World over, it is admitted that online education involves a lot of expertise, especially on the part of the school and lecturers to set up instructional materials.
Thinking of a way forward while the public higher institutions are still hopelessly stuck in the present, the NUC official stated that tertiary institutions had been told to explore the possibility of online learning, looking at what they require to start in case the country faces another COVID-19-like situation in the future.
On April 2, Adamu met 237 vice chancellors, rectors, and provosts and the focus of that meeting was on virtual learning, since all tertiary institutions were on lockdown amid the coronavirus pandemic.
“We cannot be held down by COVID-19,” stated Adamu matter-of-factly. “We have to deploy all e-platforms to keep our universities, polytechnics, colleges of education, and other schools open.”
That “virtual learning environment” has remained a talk and a pipe dream. Adamu and the government he represents have been accused of paying lip service to improve basic infrastructure such as hostels and others that are critical on university campuses.
“There is no Nigerian (government-owned) university today that is operating any form or model of e-learning because of poor internet access, high bandwidth costs, and irregular power supply. On what infrastructure does the minister expect the online delivery to run?” the Academic Staff Union of Universities (ASUU) queried. The union should know better.
The Economist Intelligence Unit (The EIU) is the research and analysis division of The Economist Group. Its ‘preparing for disruption technological readiness ranking’ provides comprehensive medium and long-term forecasts for 82 of the world’s largest economies, including Nigeria.
Access to the internet, for which we look at internet usage and mobile phone subscriptions, the digital economy infrastructure, (looking at e-commerce, e-government, and cyber-security) and openness to innovation form the trinity of the ranking in which Nigeria ranked 79 (between 2013 and 2017) and 80 (between 2018 and 2022) among nations in terms of institutional e-readiness, the ability of a nation’s institutions to use ICT to achieve their mission and vision.
The most populous country on the African continent only ranked above Angola (81; 81) and Libya (81; 82). Nigeria’s e-readiness ranking highlights the need to seek innovative solutions to improve ICT usage.
Even the six-year experience of the University of Jos to implement an e-learning initiative in Mathematics with support from the Carnegie Corporation of New York, Hewlett Packard, and the World Bank-sponsored Science and Technology Education Post-Basic (STEPB) project did not provide any object lessons for the country.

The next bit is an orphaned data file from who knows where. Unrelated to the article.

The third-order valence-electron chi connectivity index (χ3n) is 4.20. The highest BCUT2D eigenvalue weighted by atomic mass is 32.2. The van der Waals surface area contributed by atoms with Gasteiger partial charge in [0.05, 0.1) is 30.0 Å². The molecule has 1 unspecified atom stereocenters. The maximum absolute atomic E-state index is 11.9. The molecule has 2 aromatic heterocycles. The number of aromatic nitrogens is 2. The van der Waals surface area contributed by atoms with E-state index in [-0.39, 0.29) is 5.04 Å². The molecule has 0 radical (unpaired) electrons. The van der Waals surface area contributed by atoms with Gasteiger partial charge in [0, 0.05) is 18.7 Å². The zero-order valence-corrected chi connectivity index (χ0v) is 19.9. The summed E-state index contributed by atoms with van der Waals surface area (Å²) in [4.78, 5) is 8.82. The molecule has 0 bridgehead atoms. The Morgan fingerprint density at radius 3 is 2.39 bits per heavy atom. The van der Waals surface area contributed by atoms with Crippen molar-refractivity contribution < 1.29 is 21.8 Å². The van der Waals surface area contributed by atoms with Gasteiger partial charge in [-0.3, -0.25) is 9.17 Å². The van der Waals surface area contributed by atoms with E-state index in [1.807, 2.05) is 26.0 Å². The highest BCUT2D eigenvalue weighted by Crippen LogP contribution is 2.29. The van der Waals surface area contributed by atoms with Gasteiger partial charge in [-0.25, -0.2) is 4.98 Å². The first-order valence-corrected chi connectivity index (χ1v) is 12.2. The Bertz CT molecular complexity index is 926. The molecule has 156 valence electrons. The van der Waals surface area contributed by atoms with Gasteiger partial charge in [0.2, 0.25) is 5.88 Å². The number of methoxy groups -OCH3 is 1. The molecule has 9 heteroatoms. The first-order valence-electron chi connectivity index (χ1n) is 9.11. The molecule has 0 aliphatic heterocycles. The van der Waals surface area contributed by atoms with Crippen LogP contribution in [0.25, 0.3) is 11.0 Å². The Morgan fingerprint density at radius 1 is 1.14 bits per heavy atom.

The United Kingdom has a long tradition of innovation in education with its open university and distance learning being a model for many other open and distance learning (ODL) institutions.
Since the mid-90s, the UK has elaborated strategies and action plans to support ICT in education as seen in Ireland, Scotland, Wales, and England, making it easy for universities in those lands to switch almost seamlessly from physical presence to online academic activities and classes.
In fact, universities in developed schools have begun advertising for a new session via virtual touring of their schools. Nigerian public universities do not have such capacity yet.
According to a research study, ‘Challenges of e-learning in Nigerian university education based on the experience of developed countries,’ what Nigerian universities can learn from the experiences of developed countries on e-learning could be summarised into four items: funding, electricity, awareness/training, and motivation.
“More fingers are pointing to the Federal Government of Nigeria on these issues,” said authors of the study. Therefore, the government policies and programmes of e-learning in Nigerian university education should be financially supported by substantial public funding. On the issue of funding, the Federal Government should take a bold step to yield to the recommendation of the UNESCO which prescribe 26 per cent of the annual budget for education,” they added.
Some stakeholders, in their assessment of the sub-sector, said public universities lack the infrastructure, funding, flexibility and personnel to make a switch to full online teaching at short notice.
They noted that private universities, compared to their public counterparts, are more modern in terms of laboratory facilities, ICT infrastructure and other teaching equipment, and are more flexible in their governance and administrative structures.
The Vice Chancellor, Technical University, Ibadan, Prof. Ayobami Salami, said it is important that Nigerian tertiary institutions invest in technologies to meet up with the challenge.
“We cannot be talking about industrial revolution if we don’t invest. By now, we should be able to deploy our learning management system in such a way that students can learn from home. Let’s not forget that the clock does not stop ticking …. Why then should learning stop because of the pandemic? By the time the pandemic stops, we are coming back to where we stopped, whereas foreign institutions have gone to achieve the necessary.
“It is not magic; we must put a lot of machinery in place. We need to create an enabling environment within our tertiary institutions, the same phone used by students and lecturers will simply serve this function. Because the environment has not been created, students don’t see the need to use their phone beyond social media activities, Prof Salami added.
On his part, the Vice Chancellor, University of Ibadan, Prof. Idowu Olayinka, emphasised the need for training and change of mindset on the part of lecturers.
“We need to invest in infrastructure – perhaps lectures will be delivered through Skype or teleconferences. Lecturers can even upload notes online and students will download for assignment.
“It requires training and retraining the lecturers to be more familiar with technologies. Some professors are ‘computer immigrants.’ So, they need to be updated so that in this period of the pandemic, a lot can still be achieved in our schools,” he said.